Bilateral trade and investment agreements are responsible for some of the world’s most serious environmental crimes. They encourage and protect large-scale mining projects, fossil fuel exploration and extraction, dam construction and infrastructure developments that wreak havoc on our environment. From Alaska to Australia, local communities are facing issues of deforestation, water pollution, fisheries collapse and climate disruption that can be traced to investment projects or development programmes that were financed, framed or supported thanks to a “free trade” agreement (FTA) or a bilateral investment treaty (BIT) negotiated between two or more governments.
FTAs commonly include chapters that guarantee access to fossil fuels such as oil and gas, and to raw materials such as wood and wood pulp. For example, the energy chapter in the North American Free Trade Agreement (NAFTA), which applies to trade in energy goods between Canada, Mexico and the US, has facilitated trade in environmentally dangerous fossil fuels by obligating Canada to maintain a fixed share of energy goods exports, including oil and gas, to the United States. The proposed energy chapter in the Transatlantic Trade and Investment Partnership (TTIP) between the United States and the European Union, which would serve as a template for future trade deals, explicitly calls for the automatic export of oil and gas from the United States to the European Union. Similarly, under the Trans-Pacific Partnership (TPP) between the United States and 11 other Pacific Rim countries, the US Department of Energy would be required to automatically approve liquefied natural gas (LNG) exports to all countries in the pact including Japan, the world’s largest LNG importer. These kinds of rules expand markets for dirty energy and promote extractivist projects that directly cause climate change.
Broad investor protections included in FTAs and BITs also present a grave threat to environmental justice. Investment rules in FTAs and BITs grant expansive rights to multinational corporations at the expense of the public welfare and the environment. These rights commonly include, for example, a guaranteed “minimum standard of treatment” and “fair and equitable treatment”—vague standards that have been interpreted by investment arbitration tribunals as requiring governments to pay foreign investors for policy changes that do not conform to their “expectations.” These policy changes are often directly aimed at environmental protection.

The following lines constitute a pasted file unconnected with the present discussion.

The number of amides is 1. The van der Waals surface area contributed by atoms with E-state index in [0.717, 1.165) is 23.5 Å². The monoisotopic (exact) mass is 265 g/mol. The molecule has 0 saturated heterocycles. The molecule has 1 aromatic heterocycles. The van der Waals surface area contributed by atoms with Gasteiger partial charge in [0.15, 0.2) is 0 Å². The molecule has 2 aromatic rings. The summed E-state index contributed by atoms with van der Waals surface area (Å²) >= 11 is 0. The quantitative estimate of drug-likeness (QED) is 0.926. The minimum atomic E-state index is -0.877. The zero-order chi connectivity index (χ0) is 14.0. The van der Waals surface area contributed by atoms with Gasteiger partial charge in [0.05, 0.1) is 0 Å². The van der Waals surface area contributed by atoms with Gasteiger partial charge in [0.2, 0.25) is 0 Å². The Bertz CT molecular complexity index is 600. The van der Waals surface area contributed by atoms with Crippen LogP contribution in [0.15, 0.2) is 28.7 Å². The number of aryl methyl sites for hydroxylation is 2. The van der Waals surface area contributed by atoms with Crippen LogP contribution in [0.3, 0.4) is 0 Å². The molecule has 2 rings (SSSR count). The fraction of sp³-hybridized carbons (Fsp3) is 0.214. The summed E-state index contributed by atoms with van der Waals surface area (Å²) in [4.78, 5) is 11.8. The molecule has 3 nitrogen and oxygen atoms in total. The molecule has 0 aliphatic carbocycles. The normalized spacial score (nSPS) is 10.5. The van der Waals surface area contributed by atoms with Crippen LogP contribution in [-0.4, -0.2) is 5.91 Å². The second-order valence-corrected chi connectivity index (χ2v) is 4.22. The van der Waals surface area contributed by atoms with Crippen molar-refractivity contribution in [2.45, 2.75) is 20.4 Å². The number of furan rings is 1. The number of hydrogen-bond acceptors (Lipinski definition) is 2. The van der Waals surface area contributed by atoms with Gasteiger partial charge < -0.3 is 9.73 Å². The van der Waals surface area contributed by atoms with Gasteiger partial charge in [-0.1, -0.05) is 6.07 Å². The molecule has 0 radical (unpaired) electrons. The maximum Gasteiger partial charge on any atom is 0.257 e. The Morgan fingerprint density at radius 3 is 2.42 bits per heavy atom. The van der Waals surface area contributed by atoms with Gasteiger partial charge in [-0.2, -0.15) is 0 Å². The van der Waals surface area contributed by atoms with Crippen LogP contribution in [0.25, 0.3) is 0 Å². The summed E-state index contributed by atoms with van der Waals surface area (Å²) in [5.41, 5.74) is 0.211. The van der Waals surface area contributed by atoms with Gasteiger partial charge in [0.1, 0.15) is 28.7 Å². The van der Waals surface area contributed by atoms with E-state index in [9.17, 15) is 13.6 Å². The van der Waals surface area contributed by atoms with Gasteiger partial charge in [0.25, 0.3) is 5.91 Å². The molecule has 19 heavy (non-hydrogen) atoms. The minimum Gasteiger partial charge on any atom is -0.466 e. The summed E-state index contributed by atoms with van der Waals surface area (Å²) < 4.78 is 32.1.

FTAs and BITs also commonly establish an investor-state dispute settlement (ISDS) mechanism that foreign investors can turn to if they believe a policy change, such as a new restriction on fossil fuel extraction or new regulations of a mine, violated one of their broad investor rights. With ISDS, a foreign investor can bypass domestic courts, bring its case to an arbitration tribunal of three private lawyers who are not bound by legal precedent or an appeal system, and demand taxpayer compensation for the profits it hypothetically would have earned without the policy change.
While the investor-state system has existed for decades, corporations’ use of ISDS has surged. To date, energy giants such as Exxon Mobil, Shell, Chevron, BP, and Occidental Petroleum have launched nearly 700 cases against over 100 governments using this provision of FTAs or BITs. Foreign investors have launched more ISDS cases in each of the last five years than in the first three decades of the ISDS system combined. And increasingly, corporations are using the ISDS system found in these trade and investment agreements to challenge environmental policies. Indeed, half of the new ISDS cases launched in 2014 stem from investments in power generation, mining, or oil or gas extraction. The targets of past ISDS cases have included a fracking moratorium in Quebec, a nuclear energy phase-out and new coal-fired power plant standards in Germany, a court order to pay for Amazon pollution in Ecuador, a requirement to remediate toxic metal smelter emissions in Peru, and an environmental panel’s decision to reject a mining project in Canada.
In addition, a long-standing tenet of the free trade paradigm is that governments cannot privilege local goods or producers over foreign ones. Recently there have been a string of cases at the World Trade Organization (WTO) challenging “buy-local” rules in renewable energy programmes. As a few examples, Japan and the EU have used WTO challenges to strike Ontario, Canada’s “buy-local” rule out of its landmark clean energy programme and the U.S. is challenging similar rules in India’s national solar program. These rules are also found in bilateral trade and investment deals, undermining local initiatives to build sustainable economies.
The neoliberal, corporate-driven model promoted by FTAs threatens our ability to revitalise local economies, ramp up clean energy and achieve food sovereignty. In order to address the climate and other environmental crises, no less than system change is necessary. This means producing and using products and services, from food to transportation to energy, sourced from and embedded in local economies. It means promoting renewable energy programs that encourage local production of green technologies. But none of that will occur unless we roll back the powers and privileges granted to corporations in domestic laws and international policies, starting with today’s current crops of trade and investment deals.
Contributed by Ilana Solomon, Director, Sierra Club Responsible Trade Program
last update: March 2016
Global Justice Ecology Project (USA) advances global justice and ecological awareness by identifying issues, creating strategies, organizing campaigns, building alliances and disseminating photographic images that demonstrate the interconnections between the social and the ecological, promoting a crucial holistic analysis to unify and strengthen movements.